JUST one in 10 British adults who was bereaved as a child felt their school was very supportive at the time of the death, a YouGov poll has found.
The survey, commissioned by national charity Child Bereavement UK, revealed that the majority of people who experienced the death of someone close during childhood do not feel they received a high level of support from their school.
The charity held its National Schools Conference in Manchester on Friday, 11 November to provide school staff from around the country with the opportunity to consider how best to deal with death and bereavement in schools.
Ben and Brianna’s dad, Phil, died on 21 June, 2014 after experiencing heart problems.
Brianna, now aged 12, received good support from her school, but 16-year -old Ben’s experience was very different.
He said: “I wanted to get on with things and go back to school straight away.
“I only told one friend what had happened, I didn’t want anyone else knowing because I didn’t want to be bothered by everyone with questions. But in my first lesson the teacher pulled me out to talk about it and when I went back in everyone was questioning me.
I would have rather it if someone had just spoken to me at the end of the day. In the second lesson I was forced to give a presentation and everyone was asking me why I didn’t want to do it, so then I just told everyone that my dad had died. The day then escalated with everyone asking questions.
I got on with it but it was tough. There was nothing in place at the school to support me – I didn’t even know if all the teachers knew what had happened. There wasn’t a lot of communication.”
Penny added: “We found out on the Saturday (that Phil had died) and it threw us into chaos. What do we do next? You’re faced with Monday morning and the kids both just got up and wanted to go to school.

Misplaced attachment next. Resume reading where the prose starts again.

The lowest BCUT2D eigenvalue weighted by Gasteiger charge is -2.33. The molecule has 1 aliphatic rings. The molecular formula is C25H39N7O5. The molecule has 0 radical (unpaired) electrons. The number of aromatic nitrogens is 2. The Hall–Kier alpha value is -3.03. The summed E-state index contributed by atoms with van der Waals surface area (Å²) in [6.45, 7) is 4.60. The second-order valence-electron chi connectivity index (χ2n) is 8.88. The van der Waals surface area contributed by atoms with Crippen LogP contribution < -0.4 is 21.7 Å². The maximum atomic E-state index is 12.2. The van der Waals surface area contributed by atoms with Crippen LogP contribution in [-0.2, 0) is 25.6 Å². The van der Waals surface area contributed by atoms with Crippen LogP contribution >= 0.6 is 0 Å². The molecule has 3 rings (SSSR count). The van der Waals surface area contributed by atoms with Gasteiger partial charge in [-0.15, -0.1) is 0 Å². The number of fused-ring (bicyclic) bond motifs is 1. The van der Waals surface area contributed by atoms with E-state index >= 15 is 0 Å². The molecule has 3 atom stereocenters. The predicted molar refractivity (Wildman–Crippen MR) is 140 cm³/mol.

The support from each school couldn’t have been more different. Brianna’s teachers even went to the funeral and that meant so much to her.
But Ben didn’t have that support and I think it’s something schools need to look at because it’s so important.”
Child Bereavement UK supports families and educates professionals when a baby or child of any age dies or is dying, or when a child is facing bereavement.
The charity has a dedicated For Schools section on its website containing information, resources and a sample bereavement policy; it also provides training for school staff, an award-winning online learning programme and a specially designed classroom resource called Elephant’s Tea Party.
Research shows that young people with unresolved bereavement issues are more likely to underachieve academically.
One in 29 schoolchildren has been bereaved of a parent or sibling* and every 22 minutes a parent dies leaving dependent children.* (*ONS)
Shirley Potts, North Development Lead for Child Bereavement UK, also spoke at the National Schools Conference last week.
She said: “There are 111 newly bereaved children in the UK every day – a startling statistic.
The majority of these children will be in school and staff can play a huge part with the support they give.
This new figure we have that just one in 10 British adults who were bereaved as a child felt their school was very supportive at the time of the death is a concern.
Hopefully by educating school staff at conferences and with training we can help ensure better bereavement support is given to young people who need it.”
To find out more about Child Bereavement UK’s training, support and resources for schools, call the charity’s helpline on 0800 02 888 40 or visit www.childbereavementuk.org
- All figures, unless otherwise stated, are from YouGov Plc. Total sample size was 2036 adults. Fieldwork was undertaken between 29th – 30th June 2016. The survey was carried out online. The figures have been weighted and are representative of all GB adults (aged 18+).
Notes for Editors
About the charity:
Child Bereavement UK supports families and educates professionals when a baby or child of any age dies or is dying, or when a child is facing bereavement. Every year we train more than 8000 professionals, helping them to better understand and meet the needs of grieving families.
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